Child and Family Forensic Evaluation Service (CAFFES)
About the Child and Family Forensic Evaluation Service
The Child and Family Forensic Evaluation Service (CAFFES) is a forensic service that operates as a component of our Center of Excellence for Children, Families, and the Law.
Consistent with William James College's mission to "meet the evolving mental health needs of society," the Child and Family Forensic Evaluation Service believes that highest-quality and forensically sound psychological evaluations are of great assistance to individual children and families in situations arising at the intersection of the legal system and behavioral science. Since those situations (including but not limited to divorce, guardianship, or adoption) are a relatively common occurrence in our society, on a larger scale we believe that the expertise provided by CAFFES can support positive development and interests of children as families undergo change, and so benefits individuals, families and society as a whole.
Who We Serve
CAFFES offers forensic and clinical mental health expertise for courts, attorneys, state protection agencies and others who are involved in court, mediation, or other contexts in which the resolution of disputes would be assisted by forensically sound behavioral health evaluation and recommendations.
Who Might Need Our Services
- Attorneys who represent clients in litigation or mediation
- Parents who have been court-ordered to participate in evaluations related to child custody proceedings
- Individuals who have been court-ordered to participate in classes focusing upon parenting, co-parenting, etc.
What We Do
CAFFES provides forensic psychological evaluations that are prepared by psychologists and/or post-doctoral psychology fellows under the close supervision of highly qualified and experienced doctoral-level professionals. Below is an explanation of our reports.
We can address a wide variety of questions that may be posed by courts, attorneys, or others, regarding children and families going through stressful, challenging or disputed circumstances.
In most circumstances, the service is offered at a fixed, flat fee, which is unique feature of our program and services. Please see below for more details about payment and fees.
CAFFES provides state of the art, comprehensive mental health expertise in situations which arise at the intersection of the family, the legal system, and the mental health professions. CAFFES has an unsurpassed ability to provide timely "state of the art" forensic evaluations and consultations due to our staff affiliated with CAFFES and the professional resources associated with William James College.
Custody and Other Family Court Evaluations
The type of investigation and evaluation, ultimately resulting in a written report, that CAFFES offers, is most commonly thought of and referred to in Massachusetts as a "GAL report," and in other states as a "custody evaluation." Strictly speaking, in Massachusetts a GAL (Guardian Ad Litem) is a mental health or legal professional who is appointed by a court (as evidenced by a written appointment document that is signed by a judge).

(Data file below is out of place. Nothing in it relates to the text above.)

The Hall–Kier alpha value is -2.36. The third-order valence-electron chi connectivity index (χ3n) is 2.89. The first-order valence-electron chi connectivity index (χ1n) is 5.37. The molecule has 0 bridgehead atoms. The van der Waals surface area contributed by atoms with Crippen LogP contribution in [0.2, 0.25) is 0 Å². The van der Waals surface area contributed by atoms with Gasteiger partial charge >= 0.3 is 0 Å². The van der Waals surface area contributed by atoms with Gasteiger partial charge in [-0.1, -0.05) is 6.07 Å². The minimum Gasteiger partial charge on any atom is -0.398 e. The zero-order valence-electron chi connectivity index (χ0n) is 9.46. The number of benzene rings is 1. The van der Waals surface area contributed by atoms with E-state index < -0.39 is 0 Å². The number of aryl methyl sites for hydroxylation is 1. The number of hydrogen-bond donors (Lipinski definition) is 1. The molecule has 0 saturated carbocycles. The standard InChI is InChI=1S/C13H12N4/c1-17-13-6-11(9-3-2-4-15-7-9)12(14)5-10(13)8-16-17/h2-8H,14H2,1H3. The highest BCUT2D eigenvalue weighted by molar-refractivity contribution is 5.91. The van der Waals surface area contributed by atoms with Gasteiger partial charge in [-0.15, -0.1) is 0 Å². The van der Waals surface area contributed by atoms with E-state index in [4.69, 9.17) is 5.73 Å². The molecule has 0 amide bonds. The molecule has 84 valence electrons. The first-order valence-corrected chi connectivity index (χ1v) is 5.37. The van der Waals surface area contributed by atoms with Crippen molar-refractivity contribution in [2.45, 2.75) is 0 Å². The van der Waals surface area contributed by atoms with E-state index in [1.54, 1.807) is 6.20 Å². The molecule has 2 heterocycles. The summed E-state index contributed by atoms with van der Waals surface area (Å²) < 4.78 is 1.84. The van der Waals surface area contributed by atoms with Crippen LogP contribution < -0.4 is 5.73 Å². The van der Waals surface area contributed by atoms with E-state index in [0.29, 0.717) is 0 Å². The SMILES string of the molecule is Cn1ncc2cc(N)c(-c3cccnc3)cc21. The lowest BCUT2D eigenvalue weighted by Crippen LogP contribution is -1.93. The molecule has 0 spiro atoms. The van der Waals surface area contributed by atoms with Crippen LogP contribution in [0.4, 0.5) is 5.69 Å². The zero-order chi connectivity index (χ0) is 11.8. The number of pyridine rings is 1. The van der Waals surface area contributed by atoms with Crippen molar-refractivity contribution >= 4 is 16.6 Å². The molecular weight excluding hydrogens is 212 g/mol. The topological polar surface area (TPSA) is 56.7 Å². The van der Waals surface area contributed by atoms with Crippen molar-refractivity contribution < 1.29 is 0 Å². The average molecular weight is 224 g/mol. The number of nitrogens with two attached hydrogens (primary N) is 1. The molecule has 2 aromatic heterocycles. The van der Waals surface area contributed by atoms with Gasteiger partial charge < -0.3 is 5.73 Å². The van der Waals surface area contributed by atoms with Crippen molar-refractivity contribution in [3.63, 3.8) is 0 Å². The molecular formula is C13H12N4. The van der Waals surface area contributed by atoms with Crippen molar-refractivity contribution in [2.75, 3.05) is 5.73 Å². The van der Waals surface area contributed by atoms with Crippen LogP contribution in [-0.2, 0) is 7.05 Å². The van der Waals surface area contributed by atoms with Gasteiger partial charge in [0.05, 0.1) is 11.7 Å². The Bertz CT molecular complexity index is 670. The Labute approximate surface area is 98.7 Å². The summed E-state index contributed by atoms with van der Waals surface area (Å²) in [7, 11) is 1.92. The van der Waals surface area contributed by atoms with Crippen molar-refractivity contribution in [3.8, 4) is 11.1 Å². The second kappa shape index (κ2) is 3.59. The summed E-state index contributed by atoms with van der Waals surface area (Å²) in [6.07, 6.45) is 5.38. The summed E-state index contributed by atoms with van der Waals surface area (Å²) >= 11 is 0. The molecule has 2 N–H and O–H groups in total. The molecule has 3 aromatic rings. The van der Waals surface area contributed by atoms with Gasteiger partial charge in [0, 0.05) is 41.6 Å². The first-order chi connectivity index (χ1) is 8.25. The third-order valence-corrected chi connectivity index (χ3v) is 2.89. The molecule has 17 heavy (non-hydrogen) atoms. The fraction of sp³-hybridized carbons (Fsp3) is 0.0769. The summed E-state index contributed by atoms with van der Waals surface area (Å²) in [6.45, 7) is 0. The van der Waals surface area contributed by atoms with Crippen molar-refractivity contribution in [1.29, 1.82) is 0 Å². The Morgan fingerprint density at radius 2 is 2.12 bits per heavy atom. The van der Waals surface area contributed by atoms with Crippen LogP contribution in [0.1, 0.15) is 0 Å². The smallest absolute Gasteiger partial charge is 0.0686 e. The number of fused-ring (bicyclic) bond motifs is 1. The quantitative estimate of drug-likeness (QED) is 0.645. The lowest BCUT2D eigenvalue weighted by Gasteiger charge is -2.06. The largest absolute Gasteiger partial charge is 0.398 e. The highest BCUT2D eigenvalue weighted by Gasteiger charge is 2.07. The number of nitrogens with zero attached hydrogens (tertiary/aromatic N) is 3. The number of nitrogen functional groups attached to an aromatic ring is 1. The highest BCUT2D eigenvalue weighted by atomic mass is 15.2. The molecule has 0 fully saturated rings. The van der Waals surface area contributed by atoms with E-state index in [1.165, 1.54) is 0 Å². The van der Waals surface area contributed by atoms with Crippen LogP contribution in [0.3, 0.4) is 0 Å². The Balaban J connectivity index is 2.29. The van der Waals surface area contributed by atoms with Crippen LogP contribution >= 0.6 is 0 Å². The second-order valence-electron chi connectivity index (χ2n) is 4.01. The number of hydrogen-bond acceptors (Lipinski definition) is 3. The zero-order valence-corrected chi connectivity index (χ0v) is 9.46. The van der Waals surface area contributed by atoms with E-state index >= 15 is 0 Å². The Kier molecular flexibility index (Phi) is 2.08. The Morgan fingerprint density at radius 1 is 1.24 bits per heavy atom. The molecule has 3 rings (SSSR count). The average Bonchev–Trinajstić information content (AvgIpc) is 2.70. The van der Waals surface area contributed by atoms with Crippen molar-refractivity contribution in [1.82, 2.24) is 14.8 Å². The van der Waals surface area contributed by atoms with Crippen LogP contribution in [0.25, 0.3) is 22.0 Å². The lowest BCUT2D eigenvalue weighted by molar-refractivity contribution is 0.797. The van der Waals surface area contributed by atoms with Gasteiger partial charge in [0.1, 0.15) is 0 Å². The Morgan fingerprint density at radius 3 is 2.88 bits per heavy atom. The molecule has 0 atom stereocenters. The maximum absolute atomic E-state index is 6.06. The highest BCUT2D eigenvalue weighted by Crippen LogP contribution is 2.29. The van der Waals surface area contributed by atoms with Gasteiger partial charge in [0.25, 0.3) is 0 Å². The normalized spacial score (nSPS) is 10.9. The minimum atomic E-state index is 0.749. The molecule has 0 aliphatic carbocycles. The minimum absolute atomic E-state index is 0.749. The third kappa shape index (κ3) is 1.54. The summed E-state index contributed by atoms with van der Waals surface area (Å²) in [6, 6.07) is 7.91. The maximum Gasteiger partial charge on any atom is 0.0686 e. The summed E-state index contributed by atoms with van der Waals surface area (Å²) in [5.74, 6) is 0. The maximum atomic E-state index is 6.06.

CAFFES will make top-quality GAL-type or custody evaluation reports available to all families at a reasonable cost, in a short enough time frame to truly assist children and families in crisis or turmoil. We offer two types of fixed-fee evaluation reports. The first, at cost of $8,000-$10,000 (depending on a number of factors), is a traditional GAL type of evaluation and report. The second, at cost of $6,000, is a "Brief Focused Assessment" (BFA) report. Click here for a description of a BFA.
CAFFES also provides evaluations of youth and families involved with the juvenile justice and child welfare systems (in counties other than Norfolk and Suffolk counties). For example, we offer services to attorneys, judges or agencies seeking evaluations to address a juvenile's competence to stand trial, criminal responsibility, general mental health needs, aid in disposition needs, or specific risk assessment questions. We can also offer services to attorneys, judges or agencies seeking assessment of the relationship between a child and the parent(s) or foster parent, an individual's parenting capacities and overall functioning, the nature of a child's special needs and the impact on separation, transition planning, and a child's overall needs. We are a CPCS vendor. Evaluation costs vary. We typically request an allowed motion for $4,500.
In a case where one parent has been absent from a child’s life for a substantial amount of time: under what, if any, conditions would it benefit the child to establish a relationship with the parent and what are the risks to the child and current caretakers that should be carefully monitored over the course of any attempt to develop a relationship?
In a case where there are allegations of substance abuse or mental health impairment in a parent: what are the true circumstances of that parent’s alleged substance abuse or mental health condition, and how does it impair that parent’s ability to provide a safe and nurturing environment for the child during their parenting time? Does the parent suffer from a mental illness or substance abuse, and, if yes, how does this impact their ability to provide a consistent and safe environment during their parenting time?